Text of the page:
Economics Professors at the U Weigh in on the Efficiency of Holiday Gifts

During the holiday season, economists aren’t only stressed about cooking and the in-laws, but also about the effects of gift-giving on the economy.

Three economics professors opined that giving specific gifts for the holidays is economically inefficient and fraught with “deadweight losses.”

Subhasish Dugar, professor in the Department of Economics at the U, described the “deadweight loss” of Christmas as the waste that occurs when people make spending choices for other people, which is the basis of gift-giving.

Two of the three professors agreed that the most economically efficient gift is cash because the gift-receiver can spend it on what they truly want.

During the months of November and December, the National Retail Federation projected a 3.6 percent sales increase, with sales amounting to $655.8 billion. The forecast excludes autos, gas and restaurant sales and is significantly higher than the 10-year average of 2.5 percent.

But, if the holidays were to be discontinued, some economists argue that consumers would either spend more on themselves or disperse their gift purchases more evenly across other events like birthdays.

Peter Phillips, a professor in the Department of Economics at the U, said many people around the world already don’t celebrate any of the holidays set around the time of Winter Solstice.

“[If the holidays didn’t exist] there probably would be other customs and activities that would support consumer demand,” Phillips said.

Dugar asserted that the dispersal of funds caused by an elimination of the holidays would put more goods into the hands of people who truly value them and may enhance social welfare as a result.

A survey conducted at Yale University calculated festive-waste by asking students to estimate the cost of the presents they received. The average answer: $438.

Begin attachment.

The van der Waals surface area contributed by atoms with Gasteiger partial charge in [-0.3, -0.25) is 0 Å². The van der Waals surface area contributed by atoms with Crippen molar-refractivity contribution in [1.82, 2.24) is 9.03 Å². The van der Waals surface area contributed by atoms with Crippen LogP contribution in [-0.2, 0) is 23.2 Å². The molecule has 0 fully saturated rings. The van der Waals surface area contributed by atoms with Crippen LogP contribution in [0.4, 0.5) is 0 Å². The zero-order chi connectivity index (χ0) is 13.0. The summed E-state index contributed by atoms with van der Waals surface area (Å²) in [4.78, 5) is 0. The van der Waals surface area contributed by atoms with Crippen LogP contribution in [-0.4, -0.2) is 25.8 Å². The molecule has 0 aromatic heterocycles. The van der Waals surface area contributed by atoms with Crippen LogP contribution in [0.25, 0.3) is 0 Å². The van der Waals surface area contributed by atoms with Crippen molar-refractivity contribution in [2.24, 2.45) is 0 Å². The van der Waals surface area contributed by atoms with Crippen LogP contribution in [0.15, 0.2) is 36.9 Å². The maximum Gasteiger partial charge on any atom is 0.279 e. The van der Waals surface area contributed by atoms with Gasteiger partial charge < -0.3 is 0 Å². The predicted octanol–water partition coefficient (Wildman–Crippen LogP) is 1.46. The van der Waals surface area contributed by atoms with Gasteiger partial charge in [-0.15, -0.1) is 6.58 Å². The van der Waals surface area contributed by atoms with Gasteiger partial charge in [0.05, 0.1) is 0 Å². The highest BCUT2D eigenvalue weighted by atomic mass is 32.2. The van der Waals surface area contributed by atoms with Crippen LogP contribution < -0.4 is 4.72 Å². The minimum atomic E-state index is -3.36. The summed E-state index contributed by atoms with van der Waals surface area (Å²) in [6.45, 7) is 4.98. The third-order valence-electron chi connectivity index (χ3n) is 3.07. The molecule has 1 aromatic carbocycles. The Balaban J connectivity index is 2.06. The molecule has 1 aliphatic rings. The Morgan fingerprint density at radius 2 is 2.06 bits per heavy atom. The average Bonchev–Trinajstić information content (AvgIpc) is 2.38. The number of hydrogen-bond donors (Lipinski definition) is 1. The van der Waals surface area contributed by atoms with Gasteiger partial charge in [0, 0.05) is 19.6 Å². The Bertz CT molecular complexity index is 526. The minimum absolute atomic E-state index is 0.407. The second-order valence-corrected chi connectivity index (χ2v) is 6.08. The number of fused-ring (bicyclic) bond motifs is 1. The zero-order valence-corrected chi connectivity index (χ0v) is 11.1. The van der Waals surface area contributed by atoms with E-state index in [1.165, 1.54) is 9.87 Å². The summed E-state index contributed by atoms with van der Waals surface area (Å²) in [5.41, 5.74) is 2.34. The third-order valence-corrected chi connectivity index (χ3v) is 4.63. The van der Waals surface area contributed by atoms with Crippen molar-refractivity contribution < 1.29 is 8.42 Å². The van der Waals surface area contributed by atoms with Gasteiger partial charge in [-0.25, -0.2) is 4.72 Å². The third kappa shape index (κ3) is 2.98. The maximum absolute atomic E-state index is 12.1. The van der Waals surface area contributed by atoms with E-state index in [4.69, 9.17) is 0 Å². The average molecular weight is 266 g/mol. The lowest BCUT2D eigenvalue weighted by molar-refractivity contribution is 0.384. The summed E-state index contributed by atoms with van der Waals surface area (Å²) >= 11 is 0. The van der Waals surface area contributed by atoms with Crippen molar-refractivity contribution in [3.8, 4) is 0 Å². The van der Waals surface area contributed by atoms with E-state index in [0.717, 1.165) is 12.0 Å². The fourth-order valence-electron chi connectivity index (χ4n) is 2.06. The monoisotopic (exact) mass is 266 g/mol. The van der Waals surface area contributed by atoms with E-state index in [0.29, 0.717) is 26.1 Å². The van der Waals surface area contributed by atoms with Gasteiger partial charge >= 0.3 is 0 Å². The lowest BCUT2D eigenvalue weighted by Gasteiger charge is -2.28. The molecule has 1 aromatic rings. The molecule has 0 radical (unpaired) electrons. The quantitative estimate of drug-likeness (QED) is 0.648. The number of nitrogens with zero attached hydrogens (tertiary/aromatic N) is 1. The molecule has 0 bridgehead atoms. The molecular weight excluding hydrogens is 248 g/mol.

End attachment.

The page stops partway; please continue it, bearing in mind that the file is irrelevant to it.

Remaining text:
Molly Scoville, a senior in business, estimated the total worth of her Christmas gifts last year to be approximately $700.

Scoville said she would prefer being given that amount of money instead of gifts this holiday season.

“For me, money would be better,” Scoville said. “I have some very practical things I would splurge on.”

Scoville added that she would spend the holiday funds on new tires for her car.

The holiday season between Thanksgiving and the new year is the most active part of the year for retail sales, professor of economics Steve Bannister said.

Bannister suggested that there may be a consequence to giving only monetary gifts. “Cash gifts may be interpreted as a form of insult,” he said.

Phillips questioned the claim that gift-giving is inefficient.

“A society without gifts would be a sad and selfish world,” Phillips said. According to him, the most effective gift “is the one that connects people together in friendship, love and belonging.”

As markets encourage selfishness, Phillips argues, gift giving helps to re-balance human interaction.

Scoville recognized that a $700 cash gift would be nice, but says she values time spent with family and friends more.

“I’d rather have an hour of conversation with someone I love than the monetary equivalent of that hour,“ Scoville said.

The three economists concluded that a society without gift-giving and charity might be more efficient in allocating goods, but would eliminate a feeling of belonging – something important to humanity.

Phillips said, “If we cannot work together, markets will not work at all.”

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